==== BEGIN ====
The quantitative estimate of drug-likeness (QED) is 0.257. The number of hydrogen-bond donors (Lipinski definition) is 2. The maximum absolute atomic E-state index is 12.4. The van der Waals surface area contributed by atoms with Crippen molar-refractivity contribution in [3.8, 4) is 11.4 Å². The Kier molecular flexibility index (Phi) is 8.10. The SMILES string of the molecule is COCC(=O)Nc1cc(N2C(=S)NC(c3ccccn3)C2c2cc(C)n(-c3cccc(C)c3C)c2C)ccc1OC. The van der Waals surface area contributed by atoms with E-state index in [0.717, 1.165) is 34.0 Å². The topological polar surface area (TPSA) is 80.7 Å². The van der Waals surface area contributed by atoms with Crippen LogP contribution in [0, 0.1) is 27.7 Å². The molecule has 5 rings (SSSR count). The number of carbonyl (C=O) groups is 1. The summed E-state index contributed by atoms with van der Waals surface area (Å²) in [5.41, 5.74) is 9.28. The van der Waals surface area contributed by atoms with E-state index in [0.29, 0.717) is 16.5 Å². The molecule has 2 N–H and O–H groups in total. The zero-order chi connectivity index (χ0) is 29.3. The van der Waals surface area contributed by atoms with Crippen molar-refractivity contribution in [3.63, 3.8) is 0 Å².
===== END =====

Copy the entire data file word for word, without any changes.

The quantitative estimate of drug-likeness (QED) is 0.257. The number of hydrogen-bond donors (Lipinski definition) is 2. The maximum absolute atomic E-state index is 12.4. The van der Waals surface area contributed by atoms with Crippen molar-refractivity contribution in [3.8, 4) is 11.4 Å². The Kier molecular flexibility index (Phi) is 8.10. The SMILES string of the molecule is COCC(=O)Nc1cc(N2C(=S)NC(c3ccccn3)C2c2cc(C)n(-c3cccc(C)c3C)c2C)ccc1OC. The van der Waals surface area contributed by atoms with E-state index in [0.717, 1.165) is 34.0 Å². The topological polar surface area (TPSA) is 80.7 Å². The van der Waals surface area contributed by atoms with Crippen LogP contribution in [0, 0.1) is 27.7 Å². The molecule has 5 rings (SSSR count). The number of carbonyl (C=O) groups is 1. The summed E-state index contributed by atoms with van der Waals surface area (Å²) in [5.41, 5.74) is 9.28. The van der Waals surface area contributed by atoms with E-state index in [0.29, 0.717) is 16.5 Å². The molecule has 2 N–H and O–H groups in total. The zero-order chi connectivity index (χ0) is 29.3. The van der Waals surface area contributed by atoms with Crippen molar-refractivity contribution in [3.63, 3.8) is 0 Å².